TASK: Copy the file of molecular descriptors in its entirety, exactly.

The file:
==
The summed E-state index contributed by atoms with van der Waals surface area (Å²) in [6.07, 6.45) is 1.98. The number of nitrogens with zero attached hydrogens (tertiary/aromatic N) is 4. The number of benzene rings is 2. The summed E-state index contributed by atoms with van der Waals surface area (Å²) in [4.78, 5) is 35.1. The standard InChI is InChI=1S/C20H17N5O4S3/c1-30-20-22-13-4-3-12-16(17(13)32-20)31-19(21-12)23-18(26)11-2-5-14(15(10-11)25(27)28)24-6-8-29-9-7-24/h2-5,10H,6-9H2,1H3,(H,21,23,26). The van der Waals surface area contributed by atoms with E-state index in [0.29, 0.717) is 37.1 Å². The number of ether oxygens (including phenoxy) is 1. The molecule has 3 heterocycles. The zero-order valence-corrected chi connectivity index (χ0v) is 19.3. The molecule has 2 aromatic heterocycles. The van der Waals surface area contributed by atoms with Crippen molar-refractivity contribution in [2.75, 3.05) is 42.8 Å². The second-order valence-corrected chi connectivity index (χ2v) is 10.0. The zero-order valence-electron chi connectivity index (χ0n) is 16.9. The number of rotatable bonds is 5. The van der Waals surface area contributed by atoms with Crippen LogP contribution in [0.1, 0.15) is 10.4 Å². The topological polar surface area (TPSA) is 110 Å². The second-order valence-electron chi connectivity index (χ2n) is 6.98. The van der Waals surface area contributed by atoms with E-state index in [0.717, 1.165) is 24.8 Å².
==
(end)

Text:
The summed E-state index contributed by atoms with van der Waals surface area (Å²) in [6.07, 6.45) is 1.98. The number of nitrogens with zero attached hydrogens (tertiary/aromatic N) is 4. The number of benzene rings is 2. The summed E-state index contributed by atoms with van der Waals surface area (Å²) in [4.78, 5) is 35.1. The standard InChI is InChI=1S/C20H17N5O4S3/c1-30-20-22-13-4-3-12-16(17(13)32-20)31-19(21-12)23-18(26)11-2-5-14(15(10-11)25(27)28)24-6-8-29-9-7-24/h2-5,10H,6-9H2,1H3,(H,21,23,26). The van der Waals surface area contributed by atoms with E-state index in [0.29, 0.717) is 37.1 Å². The number of ether oxygens (including phenoxy) is 1. The molecule has 3 heterocycles. The zero-order valence-corrected chi connectivity index (χ0v) is 19.3. The molecule has 2 aromatic heterocycles. The van der Waals surface area contributed by atoms with Crippen molar-refractivity contribution in [2.75, 3.05) is 42.8 Å². The second-order valence-corrected chi connectivity index (χ2v) is 10.0. The zero-order valence-electron chi connectivity index (χ0n) is 16.9. The number of rotatable bonds is 5. The van der Waals surface area contributed by atoms with Crippen LogP contribution in [0.1, 0.15) is 10.4 Å². The topological polar surface area (TPSA) is 110 Å². The second-order valence-electron chi connectivity index (χ2n) is 6.98. The van der Waals surface area contributed by atoms with E-state index in [0.717, 1.165) is 24.8 Å².